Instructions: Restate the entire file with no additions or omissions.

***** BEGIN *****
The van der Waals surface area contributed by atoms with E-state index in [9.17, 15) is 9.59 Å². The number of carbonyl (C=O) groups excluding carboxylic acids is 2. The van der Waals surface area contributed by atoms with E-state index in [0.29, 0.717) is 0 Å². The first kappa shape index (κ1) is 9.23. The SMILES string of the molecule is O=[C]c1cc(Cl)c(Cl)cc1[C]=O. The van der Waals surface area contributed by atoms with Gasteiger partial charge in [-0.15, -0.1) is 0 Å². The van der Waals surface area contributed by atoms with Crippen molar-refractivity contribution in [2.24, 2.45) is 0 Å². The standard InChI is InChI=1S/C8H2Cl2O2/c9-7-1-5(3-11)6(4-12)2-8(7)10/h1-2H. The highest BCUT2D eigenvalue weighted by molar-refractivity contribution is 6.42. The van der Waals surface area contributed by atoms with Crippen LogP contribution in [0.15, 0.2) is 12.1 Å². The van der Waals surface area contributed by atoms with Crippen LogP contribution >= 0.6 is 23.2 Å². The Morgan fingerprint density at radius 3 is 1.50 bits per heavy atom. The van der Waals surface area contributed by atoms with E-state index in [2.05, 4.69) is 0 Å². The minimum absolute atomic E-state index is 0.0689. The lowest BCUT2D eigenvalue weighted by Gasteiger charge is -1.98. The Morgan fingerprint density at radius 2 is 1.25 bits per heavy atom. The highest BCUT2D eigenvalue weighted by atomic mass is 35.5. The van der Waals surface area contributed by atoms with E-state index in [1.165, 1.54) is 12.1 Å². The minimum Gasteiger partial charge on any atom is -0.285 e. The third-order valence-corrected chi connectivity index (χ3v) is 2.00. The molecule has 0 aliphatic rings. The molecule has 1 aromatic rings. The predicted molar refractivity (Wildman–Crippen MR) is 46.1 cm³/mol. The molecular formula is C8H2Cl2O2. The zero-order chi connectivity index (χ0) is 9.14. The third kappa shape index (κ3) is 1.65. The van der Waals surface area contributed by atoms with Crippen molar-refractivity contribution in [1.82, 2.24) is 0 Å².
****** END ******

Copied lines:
The van der Waals surface area contributed by atoms with E-state index in [9.17, 15) is 9.59 Å². The number of carbonyl (C=O) groups excluding carboxylic acids is 2. The van der Waals surface area contributed by atoms with E-state index in [0.29, 0.717) is 0 Å². The first kappa shape index (κ1) is 9.23. The SMILES string of the molecule is O=[C]c1cc(Cl)c(Cl)cc1[C]=O. The van der Waals surface area contributed by atoms with Gasteiger partial charge in [-0.15, -0.1) is 0 Å². The van der Waals surface area contributed by atoms with Crippen molar-refractivity contribution in [2.24, 2.45) is 0 Å². The standard InChI is InChI=1S/C8H2Cl2O2/c9-7-1-5(3-11)6(4-12)2-8(7)10/h1-2H. The highest BCUT2D eigenvalue weighted by molar-refractivity contribution is 6.42. The van der Waals surface area contributed by atoms with Crippen LogP contribution in [0.15, 0.2) is 12.1 Å². The van der Waals surface area contributed by atoms with Crippen LogP contribution >= 0.6 is 23.2 Å². The Morgan fingerprint density at radius 3 is 1.50 bits per heavy atom. The van der Waals surface area contributed by atoms with E-state index in [2.05, 4.69) is 0 Å². The minimum absolute atomic E-state index is 0.0689. The lowest BCUT2D eigenvalue weighted by Gasteiger charge is -1.98. The Morgan fingerprint density at radius 2 is 1.25 bits per heavy atom. The highest BCUT2D eigenvalue weighted by atomic mass is 35.5. The van der Waals surface area contributed by atoms with E-state index in [1.165, 1.54) is 12.1 Å². The minimum Gasteiger partial charge on any atom is -0.285 e. The third-order valence-corrected chi connectivity index (χ3v) is 2.00. The molecule has 0 aliphatic rings. The molecule has 1 aromatic rings. The predicted molar refractivity (Wildman–Crippen MR) is 46.1 cm³/mol. The molecular formula is C8H2Cl2O2. The zero-order chi connectivity index (χ0) is 9.14. The third kappa shape index (κ3) is 1.65. The van der Waals surface area contributed by atoms with Crippen molar-refractivity contribution in [1.82, 2.24) is 0 Å².